The stark colours and scenes of North West England are the background for this intimate character study of L.S. Lowry (Timothy Spall) and his mother Elizabeth (Vanessa Redgrave). The complicated relationship that they had, that inspired Lowry to paint, yet was a massive drain on his mental strength as his mother disdains his efforts.

Set principally in the Lowry house he is looking after his infirm mother. Confined to bed she relies on him for everything. He has his job as a rent collector which he dutifully does and just as dutifully looks after Elizabeth. The opening scenes act as an introduction to their routine as they spar and banter about everything and nothing, though you can pick up certain tensions. Lowry then receives a letter from a London gallery who want to talk to him about exhibiting his paintings, thrilled he hides it.

As the film progresses it becomes clear that the situation between Lowry and his mother is not clear cut. Told through their conversations and flashback, we learn that the family were dumped on by father/husband who accumulated debts to such an extent that when he died, they had to sell their comfortable house and move to a poorer area.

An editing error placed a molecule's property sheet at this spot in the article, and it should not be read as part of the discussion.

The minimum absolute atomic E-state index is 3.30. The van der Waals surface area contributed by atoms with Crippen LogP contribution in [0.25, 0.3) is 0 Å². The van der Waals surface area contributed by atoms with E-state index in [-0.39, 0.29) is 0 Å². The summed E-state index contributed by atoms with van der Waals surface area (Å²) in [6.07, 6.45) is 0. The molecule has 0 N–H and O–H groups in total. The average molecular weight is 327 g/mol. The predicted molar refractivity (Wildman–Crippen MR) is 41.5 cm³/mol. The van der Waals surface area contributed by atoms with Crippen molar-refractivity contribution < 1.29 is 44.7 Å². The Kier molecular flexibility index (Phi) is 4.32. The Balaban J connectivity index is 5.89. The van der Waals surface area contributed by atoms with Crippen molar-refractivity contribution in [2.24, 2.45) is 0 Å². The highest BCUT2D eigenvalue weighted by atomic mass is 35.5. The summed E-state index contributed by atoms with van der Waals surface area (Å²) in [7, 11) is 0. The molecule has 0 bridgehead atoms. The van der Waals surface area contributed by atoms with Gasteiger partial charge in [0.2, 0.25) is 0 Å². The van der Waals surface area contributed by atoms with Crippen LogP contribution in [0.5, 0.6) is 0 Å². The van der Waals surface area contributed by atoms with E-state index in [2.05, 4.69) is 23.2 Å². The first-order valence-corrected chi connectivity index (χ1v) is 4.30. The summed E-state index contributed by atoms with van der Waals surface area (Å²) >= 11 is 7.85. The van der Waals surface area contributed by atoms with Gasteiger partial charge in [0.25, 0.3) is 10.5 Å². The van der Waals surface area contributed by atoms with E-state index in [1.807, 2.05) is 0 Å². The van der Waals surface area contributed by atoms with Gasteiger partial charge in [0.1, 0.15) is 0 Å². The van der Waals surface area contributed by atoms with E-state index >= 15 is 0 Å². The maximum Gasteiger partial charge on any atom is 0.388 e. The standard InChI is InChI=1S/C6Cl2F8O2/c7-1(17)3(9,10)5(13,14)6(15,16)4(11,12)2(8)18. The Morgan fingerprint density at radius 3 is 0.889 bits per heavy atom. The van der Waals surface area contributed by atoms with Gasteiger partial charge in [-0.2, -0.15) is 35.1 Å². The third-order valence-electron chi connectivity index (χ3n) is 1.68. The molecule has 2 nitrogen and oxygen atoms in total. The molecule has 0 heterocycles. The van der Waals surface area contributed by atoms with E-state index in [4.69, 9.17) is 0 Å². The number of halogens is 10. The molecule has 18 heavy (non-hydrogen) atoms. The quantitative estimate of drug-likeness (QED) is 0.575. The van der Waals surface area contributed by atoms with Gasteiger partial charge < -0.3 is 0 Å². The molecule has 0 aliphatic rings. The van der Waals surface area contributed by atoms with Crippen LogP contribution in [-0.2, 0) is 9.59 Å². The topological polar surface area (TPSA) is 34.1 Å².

A move that Mrs. Lowry bitterly resents having been living a comfortable middle-class life. Then to be dragged to the position she now finds herself is to her intolerable. That frustration at times taken out on her son whom she feels is wasting his time with his painting, something he’s been in doing for all his life whether taking sketches or drawings.

Yet Lowry paints because it’s a passion (every evening he takes to the attic to work) and there’s also a part of him that does so to please his mother. She however rejects his paintings and his work as virtually worthless, only for her to change her mind about one when a woman she considers higher quality takes an interest. Her hope is that they can strike a friendship and rekindle some of her previous life. These hopes are dashed and she takes this out on her son.

The hub of the film is the relationship between mother and son. One based on need, resentment, ambition, love and acceptance. Adrian Noble directs these scenes with great sensitivity and coaxing wonderful performances from Spall and Redgrave, from a rich script by Martyn Hesford, as the develop two very different characters who are so interdependent.

Elizabeth relies on her son for her physical needs while rejecting her son for everything else with at times blind cruelty. Lowry doesn’t crave her appreciation in return for his love, that is unconditional, just some recognition and the hurt of her words and actions are etched on Spall’s face.